Wildlife Sighted: Deer,
elk, plenty of toads, bats, moose and occasional red spider mites
Forest Road closure from October through mid-May.
Surrounding Sawtooth and nearby
Forests have plenty of campgrounds and primitive sites. No really
great camp spots near the hot springs, plenty of flat ground but
loaded with piles of deer and elk doo doo. Good camping at the
trailhead in a horse camp, Willow Creek Campground is roughly 1mile
down the road from the trailhead.
Willow Creek Hot Springs Trip Reports
So awesome to return to such a wonderful place after all of these years! It was
a rainy trip, but so great to see my old friend alive and well. Take a look at
the pictures and video above for a visual. It should be noted that there was a
large number of horse campers at the trailhead/Willow Creek transfer camp. Huge
vehicles, lots of people... more than I've ever seen.
07.08.06 - Traffic
The horse transfer camp and all nearby primitive camps were full-up!
Tons of horses and tons of 4 wheelers... and I mean tons! There was
vegetative damage from the 4 wheelers present everywhere. I've never
seen so many people in this area before, let alone 4 wheelers. This
area of the Sawtooths is now an off road vehicle park. Forget
getting any peace and quiet and prepare for non-stop clouds of dirt
being kicked up. There was even an outfitter present - I at first
thought someone bought the land and was using it as a personal
junkyard. The outfitter thrashed the entire expanse of their
primitive site plus expanded it to suit their needs. Plus, the area
directly adjacent to the outfitter camp featured clear evidence of 4
wheeler damage. In fact, just from driving the expanse of FSR 008
there were multiple areas that were clearly damaged as a direct
result of 4 wheelers driving off track. This went from one of my
most favorite areas of the Sawtooth NF to my least. I've never seen
an area transform so quickly. I was so disgusted that I documented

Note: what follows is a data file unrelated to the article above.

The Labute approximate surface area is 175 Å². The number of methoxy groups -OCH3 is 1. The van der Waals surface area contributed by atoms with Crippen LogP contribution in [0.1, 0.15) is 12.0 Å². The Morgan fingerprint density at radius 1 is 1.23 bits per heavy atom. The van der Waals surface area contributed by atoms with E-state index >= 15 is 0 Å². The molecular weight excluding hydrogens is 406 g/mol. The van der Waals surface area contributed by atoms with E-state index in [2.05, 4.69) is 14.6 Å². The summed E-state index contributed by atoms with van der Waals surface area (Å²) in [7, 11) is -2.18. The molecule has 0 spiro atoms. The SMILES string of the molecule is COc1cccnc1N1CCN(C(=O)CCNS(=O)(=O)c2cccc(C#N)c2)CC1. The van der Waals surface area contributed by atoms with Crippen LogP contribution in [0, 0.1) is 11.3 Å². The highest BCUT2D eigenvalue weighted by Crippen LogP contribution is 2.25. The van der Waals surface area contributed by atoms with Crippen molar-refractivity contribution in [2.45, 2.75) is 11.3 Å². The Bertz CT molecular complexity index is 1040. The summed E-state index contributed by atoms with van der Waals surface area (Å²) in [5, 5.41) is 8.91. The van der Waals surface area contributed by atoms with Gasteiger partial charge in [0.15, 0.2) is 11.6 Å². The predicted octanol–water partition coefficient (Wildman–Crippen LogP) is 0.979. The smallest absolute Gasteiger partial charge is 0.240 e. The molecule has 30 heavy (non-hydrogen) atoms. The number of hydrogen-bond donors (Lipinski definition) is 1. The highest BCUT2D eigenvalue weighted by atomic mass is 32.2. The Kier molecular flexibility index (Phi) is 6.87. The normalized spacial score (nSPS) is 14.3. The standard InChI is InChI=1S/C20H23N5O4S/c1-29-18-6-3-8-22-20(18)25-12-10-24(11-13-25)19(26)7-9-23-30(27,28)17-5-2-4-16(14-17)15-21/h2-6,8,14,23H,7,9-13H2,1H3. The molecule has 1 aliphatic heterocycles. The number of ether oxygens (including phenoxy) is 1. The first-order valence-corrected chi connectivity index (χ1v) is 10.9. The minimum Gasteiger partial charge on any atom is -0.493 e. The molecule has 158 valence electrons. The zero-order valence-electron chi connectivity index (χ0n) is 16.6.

the damage then left.
08.28.04 - Special Guest
Briefing! (I was actually present as well)
Hike from transfer camp approximately .75 mile in a short distance
one bears witness to a multitude of beautiful scenery. Closed
forest, rocky path above a stream, to wide open meadow where the hot
springs reside in a multi-pool hot creek. The algae ranges in color
from deep green to burnt orange. The pools appear to be used by the
local wildlife more than us human folk. Four pools of slightly
varying sizes and temperatures edge along an almost dry creek. On
one side a creek rages happily, on the other side of the rock
expanse are the pools, whose bottoms are silty. A little elbow
grease and TLC could vastly improve the soaking conditions.
I talked to a local while soaking at Baumgartner about the Willow
Creek area; he had been a sheepherder in the area for 15 or so years
roughly 30-40 years ago. He talked fondly of the hot springs, and
said that there was a sheepherder's cabin in the present day
location of the official Willow Creek Campground. It was an
interesting time back then; it was before the town of Pine was moved
to it's present day location, and before both Pine and Featherville
received their current names.
On an interesting
side-note; I noticed about 4-5 new primitive camping areas with
large, flat pullouts and huge fire pits on the FSR that leads to the
trailhead of the hot springs.
Willow Creek was a fun trip as usual. There was only one or two pools that had the right temps. After a few hours of work we were able to get one pool suitable. Lots of algae, deer and elk dung and a deer corpse were around and in the path of the spring. After our efforts, I imagine the pools' condition will improve over the next week. We increased the flow enough to clear some of the nasty stuff and clogs and did plenty of manual goober removal as well. Even despite our efforts there were still lots of
floaters around. Plus, we received some interesting bites from the
lovely Red Spider Mites. After our work, the spring did feel great though. You might want to bring something to sit on if the floaters gross you out. I'll be bringing mine next time just in case.
Willow Creek is a favorite of mine. Maybe it's because everyone waves at you on your trek through Featherville and Pine, or maybe it's the lack of people that visit the spring. Silt and algae are abound, so scooping some out might be in order. This is also a favorite of mine because of all the wildlife about in this area. Expect, at the very least, to see a ton of deer.